Perhaps the most startling aspect of the current U.S. policy toward Honduras was its implausibility. While Clinton as well as Thomas Shannon, the then leftover Assistant Secretary of State for Western Hemisphere Affairs, rushed to call Senator DeMint to reassure him that Zelaya's participation in a unity government – which the State Department itself had formulated – would not be required to get the U.S. to recognize it.
They then convinced the South Carolina arch-conservative to lift his hold on several key State Department appointees, and in doing so, may have swapped Brazil for Honduras. Brazil has not tried to conceal its outrage over Washington's sabotage of its own peace plan, and this episode is sure to bedevil future Washington-Brasilia relations.
Ultimately, this was a deal of amateur inspiration; behind the thrust of this kind of U.S. policy, the potential for loss was so much greater than the prospect for gain. If Clinton's strategy could be defended on humanitarian grounds, then surely the same argument could have been made in calling for a similar policy for Cuba and other left-leaning pariahs that historically have felt the lash of Washington's Cold War wrath.
In response, the administration couldn't be persuaded that precious time was being wasted as the Honduran economy slid into desperation. Meanwhile, Washington must have been cognizant that de facto leader Roberto Micheletti knew all along that he held no formidable cards in his hand to play, and if the U.S. had showed some backbone, he surely would have folded.
To the contrary, he did all he could to brazenly brag that in his corner was Panama's president Ricardo Martinelli as well as Costa Rica's arch-dissembler and legendary forest of softwood, rather than teak, President Oscar Arias. Of course, the list now includes the U.S. and its South American servitor, Peru's President Alan García.
Admittedly, in talking about Honduras, one is not referring to a Central American superpower. However, President Obama and his regional policymakers must understand that there are still costs – potentially heavy ones – to Washington's erratic current Honduran policy. Too many Americans and even more Latin Americans are passionately devoted to the region.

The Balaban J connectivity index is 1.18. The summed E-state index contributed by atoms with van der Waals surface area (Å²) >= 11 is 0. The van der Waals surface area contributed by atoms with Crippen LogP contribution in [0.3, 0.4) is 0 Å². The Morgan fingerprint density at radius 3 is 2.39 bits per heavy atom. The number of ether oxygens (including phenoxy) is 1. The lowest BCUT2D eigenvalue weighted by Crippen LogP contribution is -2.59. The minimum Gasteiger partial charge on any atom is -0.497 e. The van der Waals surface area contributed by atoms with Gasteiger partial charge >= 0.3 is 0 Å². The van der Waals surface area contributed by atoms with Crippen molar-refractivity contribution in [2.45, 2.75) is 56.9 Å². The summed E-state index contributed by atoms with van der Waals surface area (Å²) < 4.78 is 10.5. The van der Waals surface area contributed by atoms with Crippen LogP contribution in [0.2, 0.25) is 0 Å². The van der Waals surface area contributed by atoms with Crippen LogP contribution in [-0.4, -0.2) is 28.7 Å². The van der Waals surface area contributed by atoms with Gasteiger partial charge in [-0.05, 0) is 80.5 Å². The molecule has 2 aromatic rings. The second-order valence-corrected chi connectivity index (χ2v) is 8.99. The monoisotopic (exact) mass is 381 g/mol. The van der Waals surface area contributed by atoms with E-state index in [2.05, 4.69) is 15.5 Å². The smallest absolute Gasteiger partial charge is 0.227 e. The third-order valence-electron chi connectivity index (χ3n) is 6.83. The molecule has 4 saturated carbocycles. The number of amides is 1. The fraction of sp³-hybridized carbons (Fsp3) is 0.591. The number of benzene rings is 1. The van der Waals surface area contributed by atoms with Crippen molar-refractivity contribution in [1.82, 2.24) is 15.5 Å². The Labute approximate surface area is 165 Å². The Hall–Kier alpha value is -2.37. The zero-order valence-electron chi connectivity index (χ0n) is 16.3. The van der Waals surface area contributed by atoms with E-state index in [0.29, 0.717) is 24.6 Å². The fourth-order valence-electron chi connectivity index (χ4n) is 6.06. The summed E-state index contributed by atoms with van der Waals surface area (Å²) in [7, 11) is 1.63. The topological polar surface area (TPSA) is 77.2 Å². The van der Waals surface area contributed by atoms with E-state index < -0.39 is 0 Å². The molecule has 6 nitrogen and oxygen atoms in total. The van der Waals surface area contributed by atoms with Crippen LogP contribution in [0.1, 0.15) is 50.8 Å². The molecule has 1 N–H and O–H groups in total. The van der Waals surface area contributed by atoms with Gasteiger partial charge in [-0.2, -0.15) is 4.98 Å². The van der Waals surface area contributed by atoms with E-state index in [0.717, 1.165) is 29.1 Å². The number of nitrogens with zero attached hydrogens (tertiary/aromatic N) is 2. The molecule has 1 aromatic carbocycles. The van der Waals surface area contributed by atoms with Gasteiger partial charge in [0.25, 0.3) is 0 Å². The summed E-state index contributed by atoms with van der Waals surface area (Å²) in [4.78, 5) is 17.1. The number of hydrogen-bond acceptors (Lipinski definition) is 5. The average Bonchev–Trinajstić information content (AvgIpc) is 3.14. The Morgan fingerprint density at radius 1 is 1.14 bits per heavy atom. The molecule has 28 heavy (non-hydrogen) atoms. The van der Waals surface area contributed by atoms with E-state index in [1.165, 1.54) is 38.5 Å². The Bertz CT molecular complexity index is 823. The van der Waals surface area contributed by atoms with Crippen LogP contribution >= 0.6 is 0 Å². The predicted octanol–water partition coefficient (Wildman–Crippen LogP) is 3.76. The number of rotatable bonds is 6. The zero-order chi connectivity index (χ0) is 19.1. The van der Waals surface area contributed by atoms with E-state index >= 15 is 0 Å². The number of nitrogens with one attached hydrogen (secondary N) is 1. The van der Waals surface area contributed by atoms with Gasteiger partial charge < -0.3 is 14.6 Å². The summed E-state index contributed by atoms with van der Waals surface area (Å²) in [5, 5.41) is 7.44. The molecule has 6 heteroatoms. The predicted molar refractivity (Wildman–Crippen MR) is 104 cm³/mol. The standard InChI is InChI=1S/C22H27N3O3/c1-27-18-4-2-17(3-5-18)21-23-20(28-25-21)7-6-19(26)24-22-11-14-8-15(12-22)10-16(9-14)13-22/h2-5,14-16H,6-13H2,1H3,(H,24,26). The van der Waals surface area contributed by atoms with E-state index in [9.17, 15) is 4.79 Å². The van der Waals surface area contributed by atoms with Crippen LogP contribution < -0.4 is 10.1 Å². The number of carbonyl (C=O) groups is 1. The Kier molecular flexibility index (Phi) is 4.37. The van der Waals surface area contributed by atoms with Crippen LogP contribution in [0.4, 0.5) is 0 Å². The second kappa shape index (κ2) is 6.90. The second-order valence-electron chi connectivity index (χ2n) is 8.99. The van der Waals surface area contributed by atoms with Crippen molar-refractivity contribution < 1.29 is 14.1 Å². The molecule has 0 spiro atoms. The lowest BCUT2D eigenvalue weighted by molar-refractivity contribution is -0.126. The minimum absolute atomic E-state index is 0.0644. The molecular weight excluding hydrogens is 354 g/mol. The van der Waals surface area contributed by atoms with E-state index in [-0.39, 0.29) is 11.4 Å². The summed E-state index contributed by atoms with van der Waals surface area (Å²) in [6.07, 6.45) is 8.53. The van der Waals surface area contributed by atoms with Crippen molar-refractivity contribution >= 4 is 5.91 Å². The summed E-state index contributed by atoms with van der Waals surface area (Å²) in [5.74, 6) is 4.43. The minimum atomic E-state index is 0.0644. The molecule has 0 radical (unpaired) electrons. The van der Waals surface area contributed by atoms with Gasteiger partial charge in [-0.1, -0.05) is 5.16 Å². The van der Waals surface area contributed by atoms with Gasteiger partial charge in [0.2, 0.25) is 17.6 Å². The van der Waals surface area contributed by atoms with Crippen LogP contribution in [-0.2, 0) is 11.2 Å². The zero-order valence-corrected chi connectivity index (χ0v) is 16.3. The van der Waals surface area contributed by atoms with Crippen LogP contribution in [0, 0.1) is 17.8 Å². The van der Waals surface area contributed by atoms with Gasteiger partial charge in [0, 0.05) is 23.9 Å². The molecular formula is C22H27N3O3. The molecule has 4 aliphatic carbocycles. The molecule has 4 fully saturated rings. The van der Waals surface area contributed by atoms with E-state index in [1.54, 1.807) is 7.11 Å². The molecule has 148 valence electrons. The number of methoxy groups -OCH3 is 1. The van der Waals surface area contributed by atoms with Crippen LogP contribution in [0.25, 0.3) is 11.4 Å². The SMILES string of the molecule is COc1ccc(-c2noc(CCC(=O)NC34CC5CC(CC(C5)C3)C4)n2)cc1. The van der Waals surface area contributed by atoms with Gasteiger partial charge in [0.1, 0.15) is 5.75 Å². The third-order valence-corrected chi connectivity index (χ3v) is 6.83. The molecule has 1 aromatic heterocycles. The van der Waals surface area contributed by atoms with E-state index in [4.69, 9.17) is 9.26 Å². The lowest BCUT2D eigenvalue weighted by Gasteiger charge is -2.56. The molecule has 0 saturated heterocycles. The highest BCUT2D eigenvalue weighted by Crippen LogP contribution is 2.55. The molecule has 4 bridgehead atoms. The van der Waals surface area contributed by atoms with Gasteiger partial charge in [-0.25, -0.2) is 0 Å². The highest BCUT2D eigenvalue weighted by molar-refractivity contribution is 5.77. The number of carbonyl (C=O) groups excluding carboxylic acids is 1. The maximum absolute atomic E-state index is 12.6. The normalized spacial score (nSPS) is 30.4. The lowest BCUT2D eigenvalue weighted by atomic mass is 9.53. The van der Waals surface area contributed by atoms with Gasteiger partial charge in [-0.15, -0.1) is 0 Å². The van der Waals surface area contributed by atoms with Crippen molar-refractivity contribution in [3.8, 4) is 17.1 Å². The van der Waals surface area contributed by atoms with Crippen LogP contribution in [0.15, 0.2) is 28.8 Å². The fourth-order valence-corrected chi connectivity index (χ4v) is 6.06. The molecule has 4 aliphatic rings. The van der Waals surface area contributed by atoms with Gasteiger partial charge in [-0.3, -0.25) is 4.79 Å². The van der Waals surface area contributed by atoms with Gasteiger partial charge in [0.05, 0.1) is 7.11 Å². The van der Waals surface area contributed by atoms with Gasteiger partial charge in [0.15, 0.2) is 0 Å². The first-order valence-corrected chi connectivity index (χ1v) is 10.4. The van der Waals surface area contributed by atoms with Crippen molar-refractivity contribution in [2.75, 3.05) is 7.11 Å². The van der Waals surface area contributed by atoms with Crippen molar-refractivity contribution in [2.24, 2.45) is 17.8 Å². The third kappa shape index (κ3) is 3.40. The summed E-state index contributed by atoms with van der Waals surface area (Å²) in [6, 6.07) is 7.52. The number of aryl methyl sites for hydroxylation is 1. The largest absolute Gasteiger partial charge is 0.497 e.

If legitimacy is born from the smoothing of the path that extra-constitutional Honduran authorities are now walking, which Brazil has denounced, this actually may not be much of a deal. While the White House's new management team emerged from the U.S. presidential election with long promises of a new enlightened vision for the region, now many of these advocates of the administration's cause are troubled by what they see in Washington's hardly reformed regional policy.
The disenchantment began several months ago when Washington articulated its new Cuban policy. This turned out to be as much a Mickey Mouse project in content as it was a brilliantly conceived and dramatically revised strategy.
This early failure in presenting a progressive new hemispheric policy, rather than limited to revoking the Bush administration's draconic add-ons, soon found itself keeping company with Washington's extraordinarily inept plan to resolve the Honduran morass, by purportedly making its own policy consonant with that of the international community.
But soon the State Department was not emphatically insisting that the illegal government in Tegucigalpa must respond to the demands of the global community. Instead of offering the very generous terms contained in the Tegucigalpa and San José accords (which already were patently unfair to Zelaya), and would have returned ousted-President Zelaya to live out the weeks of his presidency stripped of his powers under a regency rather than as a fully sovereign leader.
Secretary Clinton and her throne room advisors have chosen to pursue a unilateral trajectory, regardless of how multilateral they are in tone. She has managed to subvert her policy in order to woo a man of ill-intent like Senator DeMint, whose indifference to Latin America is otherwise all things Brobdingnagian, indicating that the elections that took place on November 29 would be recognized by the U.S. even if Zelaya was not made part of a unity government.
Larry Birns is the director of the Council on Hemispheric Affairs (COHA) – www.coha.org. The organization is a think tank established in 1975 to discuss and promote inter-American relationship. Email: firstname.lastname@example.org.